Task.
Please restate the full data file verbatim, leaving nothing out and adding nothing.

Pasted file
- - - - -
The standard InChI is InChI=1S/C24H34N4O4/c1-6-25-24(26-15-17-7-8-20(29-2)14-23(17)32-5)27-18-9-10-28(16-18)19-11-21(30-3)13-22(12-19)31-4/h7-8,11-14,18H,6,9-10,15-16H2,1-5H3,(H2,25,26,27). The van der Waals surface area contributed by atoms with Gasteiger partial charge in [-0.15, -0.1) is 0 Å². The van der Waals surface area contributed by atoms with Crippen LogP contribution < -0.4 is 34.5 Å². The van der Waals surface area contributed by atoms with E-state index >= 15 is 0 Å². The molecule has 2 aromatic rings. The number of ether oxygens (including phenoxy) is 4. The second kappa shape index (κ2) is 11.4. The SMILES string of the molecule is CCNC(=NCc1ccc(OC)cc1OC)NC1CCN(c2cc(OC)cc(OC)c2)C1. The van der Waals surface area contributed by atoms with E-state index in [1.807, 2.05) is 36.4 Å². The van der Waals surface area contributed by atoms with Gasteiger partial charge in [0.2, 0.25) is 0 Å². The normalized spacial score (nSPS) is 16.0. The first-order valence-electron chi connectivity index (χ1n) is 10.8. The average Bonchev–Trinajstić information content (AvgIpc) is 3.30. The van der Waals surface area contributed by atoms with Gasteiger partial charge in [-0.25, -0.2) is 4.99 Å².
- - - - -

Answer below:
The standard InChI is InChI=1S/C24H34N4O4/c1-6-25-24(26-15-17-7-8-20(29-2)14-23(17)32-5)27-18-9-10-28(16-18)19-11-21(30-3)13-22(12-19)31-4/h7-8,11-14,18H,6,9-10,15-16H2,1-5H3,(H2,25,26,27). The van der Waals surface area contributed by atoms with Gasteiger partial charge in [-0.15, -0.1) is 0 Å². The van der Waals surface area contributed by atoms with Crippen LogP contribution < -0.4 is 34.5 Å². The van der Waals surface area contributed by atoms with E-state index >= 15 is 0 Å². The molecule has 2 aromatic rings. The number of ether oxygens (including phenoxy) is 4. The second kappa shape index (κ2) is 11.4. The SMILES string of the molecule is CCNC(=NCc1ccc(OC)cc1OC)NC1CCN(c2cc(OC)cc(OC)c2)C1. The van der Waals surface area contributed by atoms with E-state index in [1.807, 2.05) is 36.4 Å². The van der Waals surface area contributed by atoms with Gasteiger partial charge in [0.2, 0.25) is 0 Å². The normalized spacial score (nSPS) is 16.0. The first-order valence-electron chi connectivity index (χ1n) is 10.8. The average Bonchev–Trinajstić information content (AvgIpc) is 3.30. The van der Waals surface area contributed by atoms with Gasteiger partial charge in [-0.25, -0.2) is 4.99 Å².